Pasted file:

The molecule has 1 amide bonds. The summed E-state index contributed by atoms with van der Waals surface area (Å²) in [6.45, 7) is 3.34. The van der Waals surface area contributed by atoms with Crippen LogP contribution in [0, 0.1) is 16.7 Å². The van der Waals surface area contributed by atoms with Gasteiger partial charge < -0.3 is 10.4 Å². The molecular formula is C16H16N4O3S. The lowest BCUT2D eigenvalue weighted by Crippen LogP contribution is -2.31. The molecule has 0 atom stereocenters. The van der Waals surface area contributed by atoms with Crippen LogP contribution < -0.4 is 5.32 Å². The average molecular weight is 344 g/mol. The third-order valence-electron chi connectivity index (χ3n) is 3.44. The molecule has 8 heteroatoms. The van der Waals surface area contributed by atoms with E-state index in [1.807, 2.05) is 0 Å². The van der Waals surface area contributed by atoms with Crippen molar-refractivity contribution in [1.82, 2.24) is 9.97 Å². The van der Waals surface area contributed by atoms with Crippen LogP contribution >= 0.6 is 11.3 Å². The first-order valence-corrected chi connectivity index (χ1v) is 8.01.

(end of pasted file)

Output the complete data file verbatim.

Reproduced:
The molecule has 1 amide bonds. The summed E-state index contributed by atoms with van der Waals surface area (Å²) in [6.45, 7) is 3.34. The van der Waals surface area contributed by atoms with Crippen LogP contribution in [0, 0.1) is 16.7 Å². The van der Waals surface area contributed by atoms with Gasteiger partial charge < -0.3 is 10.4 Å². The molecular formula is C16H16N4O3S. The lowest BCUT2D eigenvalue weighted by Crippen LogP contribution is -2.31. The molecule has 0 atom stereocenters. The van der Waals surface area contributed by atoms with Crippen LogP contribution < -0.4 is 5.32 Å². The average molecular weight is 344 g/mol. The third-order valence-electron chi connectivity index (χ3n) is 3.44. The molecule has 8 heteroatoms. The van der Waals surface area contributed by atoms with E-state index in [1.807, 2.05) is 0 Å². The van der Waals surface area contributed by atoms with Crippen molar-refractivity contribution in [1.82, 2.24) is 9.97 Å². The van der Waals surface area contributed by atoms with Crippen LogP contribution >= 0.6 is 11.3 Å². The first-order valence-corrected chi connectivity index (χ1v) is 8.01.